Bike expo and pawpaws

We spent Sunday morning on top of a parking garage at the Mississippi Valley Bicycle Expo and Swap Meet helping at the CyclingSavvy info table.

What’s the best way to get to a bicycle expo?  By bike, of course!

Our route took us past the theoretical pawpaw spot.  We rode slowly, with our eyes peeled, until Matthew said, “That’s a pawpaw tree.”


I never would have found this on my own, as I don’t think the tree is particularly “tropical looking,” and it wasn’t in the spot marked on either of the foraging maps.

Whether it was birds, humans, or just a low-fruit year, there were not many pawpaws to be found.  A few ripe dropped fruits on the ground, and a couple more unripe that Matthew grabbed from a tree — not sure if they’ll ripen or not.

Despite the low harvest, it was a successful mission in my book.  We now know the exact location for future years AND there were some fully-loaded persimmon trees with fruit that should be ready before too long!

After our little detour, we proceeded to the expo.


CyclingSavvy’s littlest fan needs a t-shirt of his own!

We bungeed Sir’s BalanceBike to Matthew’s rear rack, and Gabriel enjoyed riding it around the expo.  Sir needs an advertising contract with the bike company.


We also added one more [small] bike to our fleet, picking up a used tricycle for Sir.  Our cargo capacity was already maxed out, so the trike is awaiting pick-up at a friend’s house.

Want to find out what it’s all about?  There are still a few spots open in this week’s CyclingSavvy workshop: course details and registration.

*Bike expo photos courtesy of our friend and fellow CyclingSavvy instructor, Karen.

Hunting for pawpaws

Several months ago, a friend shared a link to a website that maps fruit (and nut) trees in urban public spaces, i.e., an urban foraging map.  The concept kind-of boggled my mind.

If you knew the location of a great patch of raspberries, or a fabulous peach tree, why would you share that information with thousands of people on the internet?  I’m not sure about you, but the food hoarder in me says, “Sshhhh, don’t tell!”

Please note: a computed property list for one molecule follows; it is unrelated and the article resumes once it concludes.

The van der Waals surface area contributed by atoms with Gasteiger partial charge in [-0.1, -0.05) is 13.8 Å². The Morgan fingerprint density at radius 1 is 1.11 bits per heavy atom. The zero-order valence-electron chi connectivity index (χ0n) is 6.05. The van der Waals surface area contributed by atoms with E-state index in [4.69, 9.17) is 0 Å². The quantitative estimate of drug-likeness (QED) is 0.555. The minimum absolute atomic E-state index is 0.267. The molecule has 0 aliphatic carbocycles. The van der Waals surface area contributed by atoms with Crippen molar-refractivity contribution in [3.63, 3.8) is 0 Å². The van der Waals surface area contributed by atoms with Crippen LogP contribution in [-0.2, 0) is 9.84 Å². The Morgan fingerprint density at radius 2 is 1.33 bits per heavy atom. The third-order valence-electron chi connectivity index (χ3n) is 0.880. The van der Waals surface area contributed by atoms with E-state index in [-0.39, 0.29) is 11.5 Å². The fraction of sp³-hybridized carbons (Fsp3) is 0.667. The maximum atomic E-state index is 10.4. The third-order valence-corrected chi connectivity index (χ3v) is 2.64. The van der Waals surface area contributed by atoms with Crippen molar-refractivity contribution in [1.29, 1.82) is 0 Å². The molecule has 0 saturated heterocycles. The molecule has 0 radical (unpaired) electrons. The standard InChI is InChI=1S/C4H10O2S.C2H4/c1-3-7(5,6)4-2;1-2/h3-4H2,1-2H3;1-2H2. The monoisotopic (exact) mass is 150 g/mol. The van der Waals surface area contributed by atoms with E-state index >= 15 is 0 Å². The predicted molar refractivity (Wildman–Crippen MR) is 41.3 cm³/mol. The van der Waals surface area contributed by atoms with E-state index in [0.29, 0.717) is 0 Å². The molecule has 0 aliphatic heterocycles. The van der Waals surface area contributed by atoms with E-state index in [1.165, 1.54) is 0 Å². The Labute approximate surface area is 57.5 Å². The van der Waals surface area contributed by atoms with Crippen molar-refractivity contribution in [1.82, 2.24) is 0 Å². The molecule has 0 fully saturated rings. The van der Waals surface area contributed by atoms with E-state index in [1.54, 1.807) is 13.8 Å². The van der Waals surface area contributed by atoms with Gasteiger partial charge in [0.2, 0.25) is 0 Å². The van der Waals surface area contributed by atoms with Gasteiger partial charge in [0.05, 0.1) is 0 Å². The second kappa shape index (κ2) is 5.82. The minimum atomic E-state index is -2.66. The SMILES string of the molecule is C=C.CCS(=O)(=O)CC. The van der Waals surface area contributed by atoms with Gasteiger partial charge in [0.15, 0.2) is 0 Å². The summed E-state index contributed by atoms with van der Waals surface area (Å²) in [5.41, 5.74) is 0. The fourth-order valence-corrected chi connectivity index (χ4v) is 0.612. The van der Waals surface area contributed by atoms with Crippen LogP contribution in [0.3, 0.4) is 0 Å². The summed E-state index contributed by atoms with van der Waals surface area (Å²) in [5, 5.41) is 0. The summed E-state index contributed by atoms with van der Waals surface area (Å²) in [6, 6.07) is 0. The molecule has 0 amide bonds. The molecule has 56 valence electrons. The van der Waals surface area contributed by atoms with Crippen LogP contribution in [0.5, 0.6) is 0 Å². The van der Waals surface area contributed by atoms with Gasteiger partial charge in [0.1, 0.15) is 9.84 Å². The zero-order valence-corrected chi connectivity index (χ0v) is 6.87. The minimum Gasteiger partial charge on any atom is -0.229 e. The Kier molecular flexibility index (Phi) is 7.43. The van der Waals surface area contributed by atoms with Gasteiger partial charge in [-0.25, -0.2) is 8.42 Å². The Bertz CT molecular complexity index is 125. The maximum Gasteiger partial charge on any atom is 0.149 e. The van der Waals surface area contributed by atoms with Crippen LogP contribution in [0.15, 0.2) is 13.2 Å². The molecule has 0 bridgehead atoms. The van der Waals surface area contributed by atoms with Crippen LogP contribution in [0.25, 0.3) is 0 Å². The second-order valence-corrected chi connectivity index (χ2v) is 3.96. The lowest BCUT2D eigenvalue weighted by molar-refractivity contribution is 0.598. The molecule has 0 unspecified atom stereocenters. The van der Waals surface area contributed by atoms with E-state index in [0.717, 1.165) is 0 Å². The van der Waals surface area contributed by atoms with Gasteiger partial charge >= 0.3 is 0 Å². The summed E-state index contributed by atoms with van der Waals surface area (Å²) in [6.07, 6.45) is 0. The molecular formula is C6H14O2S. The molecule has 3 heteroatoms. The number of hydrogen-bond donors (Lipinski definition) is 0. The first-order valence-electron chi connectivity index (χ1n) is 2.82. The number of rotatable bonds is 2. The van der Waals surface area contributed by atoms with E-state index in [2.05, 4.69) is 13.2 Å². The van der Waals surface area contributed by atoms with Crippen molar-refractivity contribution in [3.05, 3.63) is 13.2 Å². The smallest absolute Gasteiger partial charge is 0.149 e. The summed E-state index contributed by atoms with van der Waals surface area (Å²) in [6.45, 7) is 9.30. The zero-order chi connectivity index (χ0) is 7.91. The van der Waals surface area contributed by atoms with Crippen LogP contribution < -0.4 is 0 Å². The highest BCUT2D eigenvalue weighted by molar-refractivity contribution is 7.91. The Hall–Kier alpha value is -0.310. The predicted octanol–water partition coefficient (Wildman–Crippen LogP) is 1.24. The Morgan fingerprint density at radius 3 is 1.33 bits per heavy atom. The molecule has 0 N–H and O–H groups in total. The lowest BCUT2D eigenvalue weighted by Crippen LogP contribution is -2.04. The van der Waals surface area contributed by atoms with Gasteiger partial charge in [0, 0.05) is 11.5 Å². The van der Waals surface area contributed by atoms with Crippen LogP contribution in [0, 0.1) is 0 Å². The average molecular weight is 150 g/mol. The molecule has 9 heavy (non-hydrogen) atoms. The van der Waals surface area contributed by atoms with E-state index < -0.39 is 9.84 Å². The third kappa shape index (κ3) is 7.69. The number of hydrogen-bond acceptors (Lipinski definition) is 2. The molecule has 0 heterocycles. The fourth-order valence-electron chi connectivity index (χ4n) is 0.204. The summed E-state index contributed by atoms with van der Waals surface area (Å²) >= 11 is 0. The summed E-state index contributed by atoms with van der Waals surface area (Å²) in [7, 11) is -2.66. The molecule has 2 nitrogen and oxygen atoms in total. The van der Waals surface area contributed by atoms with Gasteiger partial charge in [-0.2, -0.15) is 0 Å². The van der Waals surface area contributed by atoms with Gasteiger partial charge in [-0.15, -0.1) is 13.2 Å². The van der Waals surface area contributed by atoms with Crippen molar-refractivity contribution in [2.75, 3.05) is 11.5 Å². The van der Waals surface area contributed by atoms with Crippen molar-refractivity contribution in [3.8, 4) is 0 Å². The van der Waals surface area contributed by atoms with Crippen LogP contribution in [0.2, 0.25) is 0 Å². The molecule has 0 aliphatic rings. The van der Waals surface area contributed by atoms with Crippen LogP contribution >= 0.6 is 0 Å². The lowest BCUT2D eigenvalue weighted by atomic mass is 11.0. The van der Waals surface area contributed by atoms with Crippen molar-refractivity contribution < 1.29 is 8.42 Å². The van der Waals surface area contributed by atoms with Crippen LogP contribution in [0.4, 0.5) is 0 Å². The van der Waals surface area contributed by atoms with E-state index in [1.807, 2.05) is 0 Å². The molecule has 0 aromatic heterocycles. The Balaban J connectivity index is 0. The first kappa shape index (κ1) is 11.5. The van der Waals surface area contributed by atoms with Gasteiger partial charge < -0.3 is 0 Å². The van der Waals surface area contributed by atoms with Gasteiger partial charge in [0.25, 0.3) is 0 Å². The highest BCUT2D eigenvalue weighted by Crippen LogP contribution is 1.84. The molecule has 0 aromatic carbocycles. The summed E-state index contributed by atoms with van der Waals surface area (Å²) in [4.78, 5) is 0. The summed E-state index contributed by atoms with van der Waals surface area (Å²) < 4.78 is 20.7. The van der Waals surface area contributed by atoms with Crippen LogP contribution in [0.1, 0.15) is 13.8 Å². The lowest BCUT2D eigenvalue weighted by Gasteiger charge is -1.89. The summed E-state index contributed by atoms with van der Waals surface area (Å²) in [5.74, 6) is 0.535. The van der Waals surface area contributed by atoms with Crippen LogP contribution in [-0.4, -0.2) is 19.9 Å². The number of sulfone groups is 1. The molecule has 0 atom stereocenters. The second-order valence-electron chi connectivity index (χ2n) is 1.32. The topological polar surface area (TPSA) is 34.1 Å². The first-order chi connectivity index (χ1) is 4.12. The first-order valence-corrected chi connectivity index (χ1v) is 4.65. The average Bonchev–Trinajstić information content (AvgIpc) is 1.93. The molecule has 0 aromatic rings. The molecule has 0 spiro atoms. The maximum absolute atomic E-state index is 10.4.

I mean, even if the tree/bush/vines produced more than you could consume and preserve, why not share the information with a small, select group of people, ensuring that your source wouldn’t be overwhelmed?

Apparently some people don’t share my reservations, as they are sharing their spots for edible treasure at

Anyhow, when I checked the map for nearby options, I discovered a marker for pawpaw trees, saying that the fruit ripened in early September.  We have a pair of pawpaw trees out at the garden, but they’re babies and won’t bear fruit for a few years.  Pawpaws are unreliably available at the farmers’ market, and you pay a premium.  Time to forage!

After double checking the map, and the description of the tree as “tropical looking” I headed out on my bicycle early Saturday morning.  I arrived in the indicated area, and spotted a tree that looked promising . . .


. . .  or not.  Despite leaves that could possibly be described as “tropical looking,” I quickly determined that cone/fruit thing was not a pawpaw.  And yes, if I had a bit more tree identifying experience, I would have known right away that the tree in question was a magnolia.


I did a bit of off-roading, circling the indicated area on my bike, looking for other likely subjects.  Finding none, I did a quick check of another section of the park, thinking perhaps the marker on the map was placed incorrectly.

That effort yielded this fruit, perhaps a walnut?  Or some other kind of nut?


But still no pawpaws.  Were they just not there?  Had the trees not set fruit this year?  Had someone misidentified it?

I headed home at that point, wanting to beat the heat and more intense sun rays.  I would have been quite annoyed had I used the car and struck out, but, as it was, I got a nice bike ride out of the deal.

I reviewed the maps and website again for this post and realized that my exact foraging location was based on some kind of Google maps foraging tool, and not the map at Falling Fruit.  The FF map shows a slightly different location for the pawpaw trees — kind-of the same area, but different enough to be outside the area I searched, so now I’m debating a return trip.

Your Turn: What would you do with fruit foraging locations, share or keep it quiet?